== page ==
"There's evidence from studies in irritable bowel syndrome that poor sleep is associated with increased abdominal pain the next day. This is supported by research in chronic pain, which suggests that sleep deprivation increases sensitivity to painful stimuli," says GI health psychologist Sarah Ballou, PhD.
"The activity of the digestive system depends on circadian cues so that, in general, the digestive system is less active at night," Ballou says. That means that when your circadian rhythm gets out of whack, it could lead to increased GI symptoms, she adds.
9. Keep on Moving
It's a well-known fact that exercise does wonders for you — mentally and physically. And recent studies show its effects can even reach the tiny bacteria in your gut.
Working out can boost your amount of beneficial gut bacteria species, enrich your microbiota diversity and help in the development of new bacteria, according to a March 2017 article in Oxidative Medicine and Cellular Longevity. Exercising seems to be particularly beneficial for bacteria that can contribute to reducing weight and easing some GI and metabolic disorders.
Aim for 150 minutes of moderate activity each week, per the Mayo Clinic.
10. Go Easy on the Drinks
Having a drink here and there is perfectly OK, but when "here and there" turns into "one too many" pretty often, you can cause chaos in your gut.
Alcohol promotes dysbiosis (when environmental factors disrupts bacterial imbalance) and bacterial overgrowth, which can lead to inflammation, per a 2017 article in Alcohol Research Current Reviews. Cancers, liver disease and neurological pathologies may also be aggravated.
"Alcohol (particularly red wine) in moderation can actually be good for gut health, but of course too much of a good thing isn't necessarily better," Champion says. "Excessive booze-drinking can cause gut inflammation, reduce healthy bacteria while increasing harmful bacteria and cause chronic bloating and constipation."
11. Avoid Unnecessary Antibiotics
Sometimes prescription antibiotics are warranted in order to kill a bacterial infection, but they can cause gut disturbances. That's because antibiotics also kill "good" gut bacteria along with the "bad" bugs making you sick, creating dysbiosis, according to a May 2019 article in the Chinese Medical Journal. Different antibiotics or their combinations will result in different changes to the microbiome.
"With a change in the gut flora, diarrhea can occur due to the imbalance of the bacteria," Dr. Wolf says. "Some antibiotics are more likely to result in the overgrowth of Clostridia difficile that can cause severe diarrhea and colitis. Clindamycin and ciprofloxacin are two antibiotics with a higher risk for C. difficile. These two antibiotics cause a marked loss of mucosal barrier and immune function in the gut."
If you're currently on antibiotics, it's generally a good idea to eat plenty of probiotic-rich foods to help restore good-for-you gut bacteria.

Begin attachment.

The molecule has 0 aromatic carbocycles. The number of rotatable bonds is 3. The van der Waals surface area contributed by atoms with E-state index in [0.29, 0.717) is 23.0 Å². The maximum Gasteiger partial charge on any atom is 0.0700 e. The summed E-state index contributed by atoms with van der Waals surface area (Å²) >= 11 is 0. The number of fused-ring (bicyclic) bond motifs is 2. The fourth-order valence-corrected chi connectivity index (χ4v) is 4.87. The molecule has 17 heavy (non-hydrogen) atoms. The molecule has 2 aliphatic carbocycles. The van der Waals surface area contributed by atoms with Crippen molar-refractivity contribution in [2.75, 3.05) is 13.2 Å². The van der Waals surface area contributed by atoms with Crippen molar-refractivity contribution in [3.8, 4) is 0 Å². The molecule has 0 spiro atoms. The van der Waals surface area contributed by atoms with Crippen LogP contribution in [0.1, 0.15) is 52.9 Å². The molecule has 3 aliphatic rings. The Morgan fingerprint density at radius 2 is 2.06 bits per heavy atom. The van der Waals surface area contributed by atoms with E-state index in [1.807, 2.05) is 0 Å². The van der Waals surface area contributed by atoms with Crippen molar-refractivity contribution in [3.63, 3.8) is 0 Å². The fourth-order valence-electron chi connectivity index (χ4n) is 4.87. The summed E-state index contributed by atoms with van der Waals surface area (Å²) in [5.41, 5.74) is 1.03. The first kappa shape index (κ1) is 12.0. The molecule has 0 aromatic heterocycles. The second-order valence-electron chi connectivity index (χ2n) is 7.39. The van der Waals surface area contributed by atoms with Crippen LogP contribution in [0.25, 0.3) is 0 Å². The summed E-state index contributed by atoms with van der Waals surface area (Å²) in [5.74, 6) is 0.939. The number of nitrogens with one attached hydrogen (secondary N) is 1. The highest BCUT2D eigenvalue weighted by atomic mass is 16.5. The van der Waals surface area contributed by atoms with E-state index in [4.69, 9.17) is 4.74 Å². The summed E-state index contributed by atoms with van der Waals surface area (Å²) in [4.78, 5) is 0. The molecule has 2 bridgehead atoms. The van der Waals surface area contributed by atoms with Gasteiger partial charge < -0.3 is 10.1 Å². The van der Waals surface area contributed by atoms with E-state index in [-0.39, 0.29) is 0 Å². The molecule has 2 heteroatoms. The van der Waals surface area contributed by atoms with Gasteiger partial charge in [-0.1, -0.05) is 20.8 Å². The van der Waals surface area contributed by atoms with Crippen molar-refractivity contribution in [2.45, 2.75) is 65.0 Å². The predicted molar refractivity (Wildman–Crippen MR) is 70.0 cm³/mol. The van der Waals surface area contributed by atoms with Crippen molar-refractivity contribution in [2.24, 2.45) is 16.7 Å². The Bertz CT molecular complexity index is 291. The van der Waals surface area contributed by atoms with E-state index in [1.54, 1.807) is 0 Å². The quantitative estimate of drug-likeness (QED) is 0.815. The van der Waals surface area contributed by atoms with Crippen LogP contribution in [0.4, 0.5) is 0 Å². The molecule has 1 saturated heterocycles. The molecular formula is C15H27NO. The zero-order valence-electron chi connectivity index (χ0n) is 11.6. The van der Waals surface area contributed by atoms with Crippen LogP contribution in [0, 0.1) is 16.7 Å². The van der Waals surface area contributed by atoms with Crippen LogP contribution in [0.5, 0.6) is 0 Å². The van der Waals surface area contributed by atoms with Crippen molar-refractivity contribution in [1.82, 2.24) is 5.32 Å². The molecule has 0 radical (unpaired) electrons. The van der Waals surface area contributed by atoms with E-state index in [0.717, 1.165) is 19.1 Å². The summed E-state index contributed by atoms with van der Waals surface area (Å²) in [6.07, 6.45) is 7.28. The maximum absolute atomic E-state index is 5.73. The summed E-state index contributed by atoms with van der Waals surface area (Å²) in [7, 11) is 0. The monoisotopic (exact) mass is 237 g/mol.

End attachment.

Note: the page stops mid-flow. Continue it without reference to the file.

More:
12. Don’t Stress
OK, easier said than done. But life stressors can significantly change your microbiome. Microbes can respond to hormones and neurotransmitters that are involved in your stress response, according to February 2017 article in Hormones and Behavior. This can change the composition of your gut bacteria — but more research is required to fully understand how this actually occurs and the effects.
Nonetheless, cramps, constipation, diarrhea and changes in appetite can all occur due to stress-related changes in gut bacteria, according to the Anxiety and Depression Association of America. And once you start dealing with one of these conditions, the condition itself can be a source of stress and anxiety, in turn worsening gut symptoms.
- Molecular Metabolism: "A Healthy Gastrointestinal Microbiome is Dependent on Dietary Diversity"
- Harvard Health Publishing: "Fermented Foods for Better Gut Health"
- Mayo Clinic: "Prebiotics, Probiotics and Your Health
- International Food Council Foundation: "Nutrition 101: Prebiotics, Probiotics and the Gut Microbiome
- Advances in Nutrition: "Effects of Sweeteners on the Gut Microbiota: A Review of Experimental Studies and Clinical Trials"
- Food & Function: "The Effects of Polyphenols and. Other Bioactives on Human Health"
- Journal of Microbiology: "Can Oral Bacteria Affect the Microbiome of the Gut?"
- Gastrointestinal Society: Canadian Society of Intestinal Research: "Sleep"
- Oxidative Medicine and Cellular Longevity: "Exercise Modifies the Gut Microbiota with Positive Health Effects"
- Mayo Clinic: How Much Should the Average Adult Exercise Every Day?
- Alcohol Research Current Reviews: "Alcohol and Gut-Derived Inflammation"
- Hormones and Behavior: ""The Role of the Commensal Microbiota in Adaptive and Maladaptive Stressor-Induced Immunomodulation"
- Anxiety and Depression Association of America: "How to Calm an Anxious Stomach: The Brain-Gut Connection"
- Chinese Medical Journal: "Facing a New Challenge: The Adverse Effects of Antibiotics on Gut Microbiota and Host Immunity"
- Tzu-Chi Medical Journal: "Impact of Vegan Diets on Gut Microbiota: An Update on the Clinical Implications"
- Biochemical Journal: "Introduction to Human Gut Microbiota"
- Harvard Health: "The Benefits of Probiotics Bacteria
- Monash University: "Gut Dysbiosis"